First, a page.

A little voice in the back of your head keeps telling you that you should be hating every damnable minute of this wishy-washy romance; and, most of the time, it's right. Starring two precocious, whiny 10-year-olds (the Olsen twins, well-known if not loved in the US as the stars of TV show Full House) and slightly-past-their-sell-by-date light-comedy leads Steve Guttenberg and Kirstie Alley, it's a contemporary fairy tale that mixes the match-making antics of The Parent Trap with the looky-likey hi-jinks of The Prince And The Pauper.
When posh Amanda and poor Alyssa accidentally bump into each other while temporarily living on opposite sides of the same lake, they conspire to set up Steve and Kirstie, so as to save one from child labour in a junkyard and the other from the hateful boarding school Guttenberg's prospective bride Clarice (Jane Sibbert) will send her to given half a chance.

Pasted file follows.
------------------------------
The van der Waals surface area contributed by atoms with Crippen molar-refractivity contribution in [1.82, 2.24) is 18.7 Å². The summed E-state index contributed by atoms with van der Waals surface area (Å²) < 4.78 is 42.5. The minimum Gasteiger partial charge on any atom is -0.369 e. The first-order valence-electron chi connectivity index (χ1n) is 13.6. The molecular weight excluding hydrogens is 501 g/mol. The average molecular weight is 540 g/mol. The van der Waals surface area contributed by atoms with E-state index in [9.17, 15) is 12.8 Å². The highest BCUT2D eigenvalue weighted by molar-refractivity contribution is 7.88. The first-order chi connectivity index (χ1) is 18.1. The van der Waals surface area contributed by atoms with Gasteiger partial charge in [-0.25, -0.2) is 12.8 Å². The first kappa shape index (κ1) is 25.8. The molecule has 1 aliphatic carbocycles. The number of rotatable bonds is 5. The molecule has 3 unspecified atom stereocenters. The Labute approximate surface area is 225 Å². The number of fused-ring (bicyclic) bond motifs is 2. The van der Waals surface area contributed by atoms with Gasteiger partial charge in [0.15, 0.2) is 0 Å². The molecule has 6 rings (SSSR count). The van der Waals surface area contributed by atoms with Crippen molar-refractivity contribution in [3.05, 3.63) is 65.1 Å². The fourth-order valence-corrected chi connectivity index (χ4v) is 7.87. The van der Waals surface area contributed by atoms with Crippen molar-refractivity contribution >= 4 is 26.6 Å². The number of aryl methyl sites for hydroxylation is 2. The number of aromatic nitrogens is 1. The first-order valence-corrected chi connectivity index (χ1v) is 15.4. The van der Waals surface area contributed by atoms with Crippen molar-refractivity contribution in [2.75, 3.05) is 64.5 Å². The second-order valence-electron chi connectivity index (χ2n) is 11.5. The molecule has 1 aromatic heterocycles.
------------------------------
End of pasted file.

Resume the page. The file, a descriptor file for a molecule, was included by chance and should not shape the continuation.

Food fights ensue, as do race-against-time chases to the altar and convoluted efforts to get Clarice out of the picture and to get the remaining grown-ups to kiss.
It Takes Two is a bad film, then, but not quite as bad as you might have thought. Writer/producer Jim Cruikshank's main intention seems to have been to make a funny family film on a similar level to the recent live-action 101 Dalmatians, and in a limited sort of way he succeeds. There are occasional laughs, and the adult leads (Alley in particular) are likeable enough, but you know from the outset that Cruikshank is putting off the inevitable by keeping Alley and Guttenberg apart, and it's not enough fun until that moment.
But It Takes Two's big problem is that it's just too sugary sweet - - for adults and for kids. You come out of it feeling a bit like Augustus Gloop after he fell into Willy Wonka's river of chocolate, and that's not a pleasant sensation.
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An insipid, sentimental and foolish film. Screenwriters need to learn, and write into movies, that kids are menacing, nasty creatures.